Three strategies for getting in the mood for high performance
So, what can we do? Here are three ways you can manage your mood to achieve high performance:
1) Choose your mood
Rather than always aiming for Robocop cheerfulness, think about what mood would be useful, given the context. For example, if you are going to a meeting, what mood would you like to be in, to help you make that meeting a success? Attentive perhaps? Or curious, or bold…? Many of my coachees report that they might prepare slides or agendas prior to a meeting, but wouldn’t think about ‘choosing a mood’ as being part of their prep. When they do they often recount that simply making the choice is enough to get them into a useful state.
2) Say hello
In the book, ‘Will It Make The Boat Go Faster?’ Ben and I talked about ‘controlling the controllables’ – choosing to focus our attention and energy on the things we can do, and accept the things we can’t. Not in a roll-over-and-tickle-my-tummy giving up way, but in a positive, it’s-OK-I-can-handle-it way. If you’re finding a negative mood hard to control, don’t beat yourself up.
This might sound a bit Zen, but we are not our emotions. Imagine you’re in one of those sushi restaurants where plates whizz past you on a conveyor belt. When you pick up a plate, you don’t think ‘I AM a plate of overpriced sashimi. This defines my total being’. No, (I hope not) you are just picking up a plate. However, we often confuse a passing unhelpful emotion which we are struggling to manage with ‘us’. It’s not, it will pass. We can watch that plate go past and simply say ‘hello’ as it does so.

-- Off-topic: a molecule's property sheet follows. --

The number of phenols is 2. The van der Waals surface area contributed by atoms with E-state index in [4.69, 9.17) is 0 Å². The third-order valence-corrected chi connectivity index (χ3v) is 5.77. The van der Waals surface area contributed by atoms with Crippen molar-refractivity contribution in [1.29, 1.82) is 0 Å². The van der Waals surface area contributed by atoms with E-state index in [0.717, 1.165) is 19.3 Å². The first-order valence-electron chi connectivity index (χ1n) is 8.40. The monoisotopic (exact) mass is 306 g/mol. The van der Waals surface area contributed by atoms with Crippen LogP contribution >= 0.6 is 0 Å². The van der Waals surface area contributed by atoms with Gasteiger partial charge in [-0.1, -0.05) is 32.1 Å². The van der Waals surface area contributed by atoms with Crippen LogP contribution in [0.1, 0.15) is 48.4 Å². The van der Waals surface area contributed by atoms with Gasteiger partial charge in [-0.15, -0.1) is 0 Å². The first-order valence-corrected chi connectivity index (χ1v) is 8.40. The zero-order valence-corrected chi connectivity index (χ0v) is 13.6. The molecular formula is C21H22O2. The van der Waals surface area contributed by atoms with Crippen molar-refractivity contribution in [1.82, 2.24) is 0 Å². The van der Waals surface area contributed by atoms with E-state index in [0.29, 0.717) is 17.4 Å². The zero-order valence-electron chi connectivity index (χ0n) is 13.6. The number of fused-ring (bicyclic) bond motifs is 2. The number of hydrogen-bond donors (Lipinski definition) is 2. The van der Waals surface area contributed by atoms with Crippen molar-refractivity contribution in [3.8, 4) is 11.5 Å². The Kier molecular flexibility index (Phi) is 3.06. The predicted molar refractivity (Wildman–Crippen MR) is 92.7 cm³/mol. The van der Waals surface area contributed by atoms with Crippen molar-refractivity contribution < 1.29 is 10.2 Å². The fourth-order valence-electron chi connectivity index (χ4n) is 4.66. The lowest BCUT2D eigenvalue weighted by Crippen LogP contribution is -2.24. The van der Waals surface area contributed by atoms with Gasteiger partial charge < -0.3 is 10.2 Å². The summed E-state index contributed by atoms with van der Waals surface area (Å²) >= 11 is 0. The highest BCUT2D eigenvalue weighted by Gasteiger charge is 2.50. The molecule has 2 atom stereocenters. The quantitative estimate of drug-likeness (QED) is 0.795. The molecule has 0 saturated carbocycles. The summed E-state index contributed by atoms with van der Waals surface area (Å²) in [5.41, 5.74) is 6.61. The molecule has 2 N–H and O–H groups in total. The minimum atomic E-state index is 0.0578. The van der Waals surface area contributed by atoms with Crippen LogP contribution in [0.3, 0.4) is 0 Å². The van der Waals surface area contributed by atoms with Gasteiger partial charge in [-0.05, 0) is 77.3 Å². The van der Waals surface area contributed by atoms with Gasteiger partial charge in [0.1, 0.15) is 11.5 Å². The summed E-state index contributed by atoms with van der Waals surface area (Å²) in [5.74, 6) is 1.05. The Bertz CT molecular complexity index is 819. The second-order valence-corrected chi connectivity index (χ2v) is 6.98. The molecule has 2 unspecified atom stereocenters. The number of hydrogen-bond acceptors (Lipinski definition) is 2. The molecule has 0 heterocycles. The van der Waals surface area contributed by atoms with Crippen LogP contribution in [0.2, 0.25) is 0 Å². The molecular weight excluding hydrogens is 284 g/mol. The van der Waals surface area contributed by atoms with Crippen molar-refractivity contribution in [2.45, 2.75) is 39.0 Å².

3) Get into state
There are a gazillion simple strategies for getting into a useful mood. In our high performance programmes, we spend a whole day looking at different methods. For example, before the Olympic Final Ben and his crewmates had a variety of techniques: some harnessed the power of self-talk to get confident. They reminded themselves of past achievements and repeated positive phrases. Some used their physiology to affect their state by getting into the physical posture of ‘confidence’ we unleash helpful hormones which make us feel more confident. One crewmember famously calmed himself down by listening to Barry Manilow’s song ‘Mandy’ on repeat…
…each to their own….
Mood management is a key ingredient for achieving high performance. Imagine if choosing a useful mood became a habitual part of your daily life – what impact would that have to yourself and those around you? Sometimes we need to accept things outside of our control, but there’s a whole host of strategies for getting in the mood.
In the meantime, it’s Spanish homework tonight, so wish me luck… I’m off to download a Barry Manilow compilation…
“…how happy you made me, oh Mandy…and I need you today, oh Mandy…”